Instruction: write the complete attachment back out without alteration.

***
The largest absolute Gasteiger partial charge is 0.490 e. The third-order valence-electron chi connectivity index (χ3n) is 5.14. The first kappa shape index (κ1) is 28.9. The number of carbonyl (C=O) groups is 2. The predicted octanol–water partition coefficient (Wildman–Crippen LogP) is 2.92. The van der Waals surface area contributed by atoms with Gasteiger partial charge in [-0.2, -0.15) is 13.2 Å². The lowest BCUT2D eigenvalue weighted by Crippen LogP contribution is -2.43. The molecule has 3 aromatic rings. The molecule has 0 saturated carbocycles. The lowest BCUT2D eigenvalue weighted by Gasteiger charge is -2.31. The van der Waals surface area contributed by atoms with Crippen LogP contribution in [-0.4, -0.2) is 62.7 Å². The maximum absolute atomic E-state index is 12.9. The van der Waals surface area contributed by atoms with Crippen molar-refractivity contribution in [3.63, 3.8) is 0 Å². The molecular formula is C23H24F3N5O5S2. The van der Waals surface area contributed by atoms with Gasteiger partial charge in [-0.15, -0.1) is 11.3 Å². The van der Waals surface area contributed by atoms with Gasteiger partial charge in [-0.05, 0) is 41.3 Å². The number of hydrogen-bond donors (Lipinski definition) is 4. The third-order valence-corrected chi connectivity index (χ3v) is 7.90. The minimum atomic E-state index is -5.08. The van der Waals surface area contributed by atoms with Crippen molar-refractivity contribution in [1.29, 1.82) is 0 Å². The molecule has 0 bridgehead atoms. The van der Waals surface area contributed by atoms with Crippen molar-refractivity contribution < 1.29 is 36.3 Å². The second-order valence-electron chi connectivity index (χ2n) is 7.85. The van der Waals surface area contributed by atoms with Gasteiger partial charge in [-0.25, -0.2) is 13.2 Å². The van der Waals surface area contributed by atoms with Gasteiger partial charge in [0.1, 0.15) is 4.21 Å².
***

The largest absolute Gasteiger partial charge is 0.490 e. The third-order valence-electron chi connectivity index (χ3n) is 5.14. The first kappa shape index (κ1) is 28.9. The number of carbonyl (C=O) groups is 2. The predicted octanol–water partition coefficient (Wildman–Crippen LogP) is 2.92. The van der Waals surface area contributed by atoms with Gasteiger partial charge in [-0.2, -0.15) is 13.2 Å². The lowest BCUT2D eigenvalue weighted by Crippen LogP contribution is -2.43. The molecule has 3 aromatic rings. The molecule has 0 saturated carbocycles. The lowest BCUT2D eigenvalue weighted by Gasteiger charge is -2.31. The van der Waals surface area contributed by atoms with Crippen LogP contribution in [-0.4, -0.2) is 62.7 Å². The maximum absolute atomic E-state index is 12.9. The van der Waals surface area contributed by atoms with Crippen molar-refractivity contribution in [3.63, 3.8) is 0 Å². The molecular formula is C23H24F3N5O5S2. The van der Waals surface area contributed by atoms with Gasteiger partial charge in [-0.15, -0.1) is 11.3 Å². The van der Waals surface area contributed by atoms with Gasteiger partial charge in [-0.05, 0) is 41.3 Å². The number of hydrogen-bond donors (Lipinski definition) is 4. The third-order valence-corrected chi connectivity index (χ3v) is 7.90. The minimum atomic E-state index is -5.08. The van der Waals surface area contributed by atoms with Crippen molar-refractivity contribution in [1.29, 1.82) is 0 Å². The molecule has 0 bridgehead atoms. The van der Waals surface area contributed by atoms with Crippen molar-refractivity contribution < 1.29 is 36.3 Å². The second-order valence-electron chi connectivity index (χ2n) is 7.85. The van der Waals surface area contributed by atoms with Gasteiger partial charge in [-0.25, -0.2) is 13.2 Å². The van der Waals surface area contributed by atoms with Gasteiger partial charge in [0.1, 0.15) is 4.21 Å².